Former Speaker of the House Newt Gingrich offered some new—and attention-grabbing—goals for American space efforts in a speech Wednesday afternoon in Cocoa, Florida. However, while he offered some bold new goals for spaceflight, he didn’t go into much detail about how the US would achieve them, and his underlying political beliefs about space, including support for prizes and a disdain for NASA bureaucracy, remained the same as his previous comments during the presidential campaign.
The pronouncement he made before a reported audience of about 700 people involved the establishment of a permanent lunar base. “By the end of my second term,” he said, a line that itself generated a round of cheers, “we will have the first permanent base on the Moon and it will be American.” In addition, he said, there would be “commercial near-Earth activities” for science, tourism, and manufacturing. “It is in our interest acquire so much experience in space that we clearly have a capacity that the Chinese and the Russians will never come anywhere close to having,” he said, to another burst of applause. He also vowed that by the end of 2020 the US would have “the first continuous propulsion system in space” to allow for far shorter trips to Mars.
He also even suggested that lunar base could some day apply for statehood. Noting that his rival for the Republican nomination, former Massachusetts governor Mitt Romney, had ridiculed Gingrich’s earlier calls for lunar colonies, he suggested Romney had missed something even bigger to poke fun of. “At one point early in my career I introduced the ‘Northwest Ordinance for space’,” he said, a reference to the 1780s act that enabled the creation of several Midwestern states. His act, he said, would allow a lunar base that reached a population of 13,000 to petition to become a state. “I will, as president, encourage the introduction of the Northwest Ordinance for space to put a marker down, that we want Americans to think boldly about the future, and we want Americans to go out and study hard and work hard and, together, we’re going to unleash the American people to rebuild the country we love.” That line got a loud and sustained round of applause.
Gingrich did not go into a great deal of specifics about how he would achieve those goals. One approach he suggested was to be “practical” about using equipment. “The Atlas 5 ought to be interchangeable, and ought to be as usable for NASA projects as it is for Air Force projects,” he said. (The Atlas 5 is, in fact, used for launching some NASA science satellites; an Atlas 5 launched NASA’s Mars Science Laboratory mission just two months ago.) He also called for a radical increase in space launch activity: “We need to learn how to do five or eight launches a day, not one.”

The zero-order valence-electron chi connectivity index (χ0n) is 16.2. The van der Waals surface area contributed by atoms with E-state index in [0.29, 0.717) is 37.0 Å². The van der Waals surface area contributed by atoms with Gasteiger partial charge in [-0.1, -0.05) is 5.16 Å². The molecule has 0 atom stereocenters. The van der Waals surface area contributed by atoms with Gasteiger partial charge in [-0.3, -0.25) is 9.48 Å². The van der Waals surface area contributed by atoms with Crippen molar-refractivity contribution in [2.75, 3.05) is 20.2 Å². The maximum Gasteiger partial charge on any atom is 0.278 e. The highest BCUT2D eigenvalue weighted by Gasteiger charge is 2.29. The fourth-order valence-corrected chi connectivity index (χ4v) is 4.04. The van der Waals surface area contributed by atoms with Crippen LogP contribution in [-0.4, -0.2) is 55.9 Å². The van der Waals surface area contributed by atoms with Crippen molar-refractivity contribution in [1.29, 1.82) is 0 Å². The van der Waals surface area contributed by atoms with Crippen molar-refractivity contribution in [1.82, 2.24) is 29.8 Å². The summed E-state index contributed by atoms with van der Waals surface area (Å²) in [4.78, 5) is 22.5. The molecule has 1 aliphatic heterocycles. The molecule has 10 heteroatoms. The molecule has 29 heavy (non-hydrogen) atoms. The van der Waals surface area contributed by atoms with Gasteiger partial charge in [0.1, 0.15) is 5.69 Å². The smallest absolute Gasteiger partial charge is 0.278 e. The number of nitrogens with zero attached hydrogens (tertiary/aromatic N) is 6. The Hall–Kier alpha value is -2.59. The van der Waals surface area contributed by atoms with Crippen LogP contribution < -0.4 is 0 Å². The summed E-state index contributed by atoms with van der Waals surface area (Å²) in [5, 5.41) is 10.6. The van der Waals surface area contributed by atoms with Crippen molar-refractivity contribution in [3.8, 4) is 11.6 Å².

In his second space-related appearance of the day, before a space industry roundtable in Cocoa, he indicated that American space efforts required a sense of urgency reminiscent of wartime. “Let me take a radical example,” he said. “If we decided to human-rate the Atlas 5, how long would take take?” Mark Bitterman of United Launch Alliance noted that those efforts were ongoing as part of ULA’s Commercial Crew Development award and the company projected it would take three to five years. “But I’m asking a different question,” Gingrich responded, saying he wanted to know how long it would take if it was just an engineering problem. “I want to relentlessly adopt the model of World War Two, where we learned to fly B-26’s off aircraft carriers in a matter of months because we had no choice.” Bitterman suggested that, based on that model, human-rating effort could be “accelerated significantly.”
However, while the lunar base goal was new and got a lot of media attention, some of the core themes of his space policy philosophy remained unchanged. He expressed once again his interest in prizes. “I would want 10 percent of the NASA budget set aside for prize money,” he said, reiterating comments he’s made in the past, such as a town hall meeting in Texas in October. This was part of his design “to become lean and aggressive” instead of bureaucratic, as he perceives NASA today. “How can we build a bureaucracy this big and get into a period where we rely on the Russians while we watch the Chinese plan to surpass us, while we sit around bureaucratically twiddling our thumbs with no real reform?”
How well will that rhetoric play on Florida’s Space Coast, which is dealing with the economic fallout of the retirement of the Space Shuttle? We’ll find out on Tuesday when Republicans go to the polls. In the meantime, we may get a response from the Romney campaign later this week: he’s scheduled to make a Space Coast campaign appearance Friday afternoon in Titusville, Florida. In addition, CNN is hosting yet another presidential debate Thursday evening in Jacksonville, where, as in Monday night’s debate in Tampa, a state-specific issue like space could merit a question.